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Community safety week brings HELP to Biigtigong youth

After four days of presentations, workshops, and the introduction of a new safety initiative, members of Biigtigong Nishnaabeg First Nation are readier than ever to face the dangers that come with an influx of commercial and industrial development on the horizon.

BIIGTIGONG NISHNAABEG FIRST NATION — It was an educational week for youth, adults, and Elders alike in Biigtigong Nishnaabeg First Nation.

Biigtigong Nishnaabeg held its Community Safety Week from May 5-8 to educate members — particularly young women and girls in the community — about ways to keep themselves safe when presented with danger.

The four-day schedule of events began with a ceremony in honour of missing and murdered Indigenous women and girls on May 5 (National Day of Awareness for Missing & Murdered Indigenous Women and Girls and 2SLGBTQI+ people), followed by presentations about MMIWG, human trafficking, and a self-defence workshop for women and girls.

Dougall Media attended the presentation about human trafficking on May 6 and caught up with Const. Jolene Michano of the Anishinabek Police Service to discuss the goal of Community Safety Week.

Michano is the APS representative who sits on the safe communities committee, a group dedicated to developing programs and presentations for community members in order to promote/support their safety.

She echoed comments made by Debi Bouchie, Biigtigong Nishnaabeg’s chief executive officer, in regards to how important it is to educate community members about personal safety ahead of an influx of transient workers expected to move into the area as Generation PGM’s copper-palladium mine nears construction. 

“Part of our reasoning for developing this committee is that, in our area, there are mines that are already up-and-running and another one coming in - that’s going to bring an increase in workers from everywhere. We don’t know where those workers are coming from so we want our members to be safe,” she said.

Michano said the list is “endless” in terms of potential risks community members face, including an increased presence of drugs, alcohol, theft, human trafficking, and sex trades.

“We’re really looking out for our Indigenous women living in community, especially with the increased presence of males that may be coming to our community - we don’t know what kind of background they have, we don’t know where they’re coming from. We want our members to just be as safe as they can and give them the knowledge to prepare themselves in case they’re in a situation.

"We don’t know what dangers they may face but we want to do as much as we can to help keep them safe,” she said.

Going forward, Michano said the APS is hoping to increase their presence in Biigtigong Nishnaabeg, host more presentations/workshops, and introduce new initiatives to keep community members safe and aware.

One such initiative is the Helping Everyone Locate Protection (HELP) committee, which functions similarly to the Block Parent program found in municipalities across Ontario.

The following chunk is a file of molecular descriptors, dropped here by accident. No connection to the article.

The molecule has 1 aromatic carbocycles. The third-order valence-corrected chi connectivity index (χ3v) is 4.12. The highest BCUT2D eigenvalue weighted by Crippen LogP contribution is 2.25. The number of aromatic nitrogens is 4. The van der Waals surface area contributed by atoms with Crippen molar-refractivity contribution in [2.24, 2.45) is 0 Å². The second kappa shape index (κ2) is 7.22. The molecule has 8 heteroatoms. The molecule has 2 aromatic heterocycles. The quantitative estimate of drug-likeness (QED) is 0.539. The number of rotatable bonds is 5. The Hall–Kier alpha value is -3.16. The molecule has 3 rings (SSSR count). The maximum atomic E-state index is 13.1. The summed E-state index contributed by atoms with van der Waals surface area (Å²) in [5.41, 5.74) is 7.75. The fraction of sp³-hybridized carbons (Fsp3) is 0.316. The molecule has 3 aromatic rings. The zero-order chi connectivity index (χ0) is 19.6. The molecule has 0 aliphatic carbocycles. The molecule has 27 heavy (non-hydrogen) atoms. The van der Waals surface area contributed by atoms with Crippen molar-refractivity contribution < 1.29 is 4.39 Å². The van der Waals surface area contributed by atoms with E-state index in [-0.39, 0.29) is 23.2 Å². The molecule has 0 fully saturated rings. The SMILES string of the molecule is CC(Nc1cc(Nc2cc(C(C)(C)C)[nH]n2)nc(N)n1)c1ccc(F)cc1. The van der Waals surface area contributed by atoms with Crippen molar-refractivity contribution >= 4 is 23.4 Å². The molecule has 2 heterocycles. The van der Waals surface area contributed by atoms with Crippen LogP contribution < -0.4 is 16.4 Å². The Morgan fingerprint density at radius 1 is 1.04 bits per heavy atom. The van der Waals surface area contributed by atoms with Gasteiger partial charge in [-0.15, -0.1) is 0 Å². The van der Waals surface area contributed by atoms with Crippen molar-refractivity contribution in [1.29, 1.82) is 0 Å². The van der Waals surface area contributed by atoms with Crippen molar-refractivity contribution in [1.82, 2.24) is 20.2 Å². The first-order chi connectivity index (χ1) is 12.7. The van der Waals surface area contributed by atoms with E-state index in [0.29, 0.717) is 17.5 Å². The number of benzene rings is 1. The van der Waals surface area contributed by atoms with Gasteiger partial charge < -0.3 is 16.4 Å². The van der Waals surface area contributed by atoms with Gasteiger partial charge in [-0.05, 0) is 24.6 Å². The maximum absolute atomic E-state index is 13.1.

HELP was designed to facilitate further partnership between community members and the APS, giving residents more options to keep themselves and others safe.

“The HELP committee is a safe home for anybody who is in trouble - especially youth and elders - to go to in case they’re in an emergency situation,” Michano said.

Florinda Christianson, who described herself as a “very active” volunteer for the HELP committee, also spoke to Dougall Media about the mechanics of HELP and how members of Biigtigong Nishnaabeg First Nation can utilize the program once it starts.

She noted that, much like the Block Parent program, specific houses will be designated with a HELP decal placed in their windows to make safe spaces easily identifiable.

“If there’s a child or an elder who is in a scary situation . . . or you come across someone who needs help, they would go to the home, knock on the door, and say, ‘I need help.’ If you feel that you’re in danger or you need some assistance, definitely go to a home that has the decal on it and they will be able to assist you,” Christianson said.

She added the HELP committee is still finalizing which homes in the community will be HELP-certified.

The committee plans to release a map to community members once they’ve confirmed the list of homes.

She also said the HELP committee has training workshops and materials they will be providing to HELP-certified homeowners to prepare them for their new role in the community.

“They will be doing an orientation and we will run some scenarios that will help them assist others. We do have a manual that goes through some of the scenarios as well - and we shot a TikTok video we will be presenting at the school,” she said.

HELP-certified homeowners register for the program by contacting Michano and the HELP committee, at which point they are asked to complete a vulnerable sector check before moving forward with the process.

At present, there are around 23 homes in the community, which have applied for the HELP program.

Christianson said the program will officially launch once they’ve completed the application/training process with five of the 23 homeowners.

“It’s a really great program and I’m going to be out looking for more applicants. The more homes we have, the safer our community is - I’m very passionate about the community, it’s my home, and I think having something like this is only going to benefit us in the long run,” she said.

Austin Campbell, Local Journalism Initiative Reporter

About the Author: Austin Campbell, Local Journalism Initiative Reporter

Austin Campbell is a local journal initiative reporter covering stories in the Superior North region.
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